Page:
Miller said the EPA’s new rules are “more realistic than what was originally proposed and support the agency’s pledge to consider further adjustments if necessary.”

As less than half of American respondents said in a recent Gallup poll they would purchase an electric vehicle, passenger vehicle manufacturer Ford said it is scaling back its commitments to transition fleets to electric vehicles amid sale concerns. The car maker, which recently began an ad campaign promoting options to buy gas, electric and hybrid vehicles, still filed a brief in support of the new passenger car tailpipe emissions because of the “regulatory stability” it provides.

“Even more important than the power our customers choose, is what they choose to do with that power,” said Lisa Materazzo, Ford global chief marketing officer, in a statement on its ad campaign promoting choice.

Power plant rule

The EPA’s power plant rule has a similar intent of weaning the country’s electric grid off of fossil fuel-emitting generation sources, but the VCEA directly governing the state’s grid has already set up Virginia to get there.

The new federal rule, according to the Associated Press, would create standards that require existing coal plants operating beyond 2032 to capture 90% of their emissions, or close before then. Future coal or natural gas plants would need to meet that carbon capture rate, too.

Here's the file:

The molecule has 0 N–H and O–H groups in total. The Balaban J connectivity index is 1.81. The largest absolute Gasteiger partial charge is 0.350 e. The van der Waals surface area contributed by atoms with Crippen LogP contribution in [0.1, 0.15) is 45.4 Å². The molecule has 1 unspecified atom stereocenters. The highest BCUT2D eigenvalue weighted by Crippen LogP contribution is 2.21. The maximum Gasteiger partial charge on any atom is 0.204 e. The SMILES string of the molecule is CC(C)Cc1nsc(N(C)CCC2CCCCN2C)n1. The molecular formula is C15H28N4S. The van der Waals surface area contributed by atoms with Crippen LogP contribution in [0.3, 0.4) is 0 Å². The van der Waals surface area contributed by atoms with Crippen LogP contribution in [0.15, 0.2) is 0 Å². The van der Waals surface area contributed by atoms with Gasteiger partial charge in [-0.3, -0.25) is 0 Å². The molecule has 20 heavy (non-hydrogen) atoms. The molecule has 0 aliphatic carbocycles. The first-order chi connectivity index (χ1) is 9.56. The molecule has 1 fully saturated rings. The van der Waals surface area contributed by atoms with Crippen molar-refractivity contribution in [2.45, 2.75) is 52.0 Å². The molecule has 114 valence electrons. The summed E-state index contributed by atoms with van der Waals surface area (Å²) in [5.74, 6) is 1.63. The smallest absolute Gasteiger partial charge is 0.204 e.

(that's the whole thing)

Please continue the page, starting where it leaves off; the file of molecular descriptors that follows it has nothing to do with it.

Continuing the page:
“By developing these standards in a clear, transparent, inclusive manner, EPA is cutting pollution while ensuring that power companies can make smart investments and continue to deliver reliable electricity for all Americans,” said EPA Administrator Michael S. Regan in a statement.

The rules for the coal plants could come into play for the Clover Power Station that is co-owned by Old Dominion Electric Cooperative, the electricity supplier for the state’s more rural electric cooperatives, and Dominion Energy, Virginia’s largest utility. Under the VCEA, the Clover plant is mandated to close by 2045, unless there’s a reliability concern.

Dominion Energy's Chesterfield Power Station (copy)

Dominion Energy's Chesterfield Power Station was once the largest fossil-fueled power station in Virginia.

If it were to stay open up until then, it would need to adopt the carbon capture technology the federal rules are requiring that industry associations are challenging because of sequestration measures being in its nascent stage. Otherwise, the 880 megawatts of electricity Clover produces, as well as several other coal plants that are already cited to come offline, would need to close, creating a reliability concern amid unprecedented energy demand.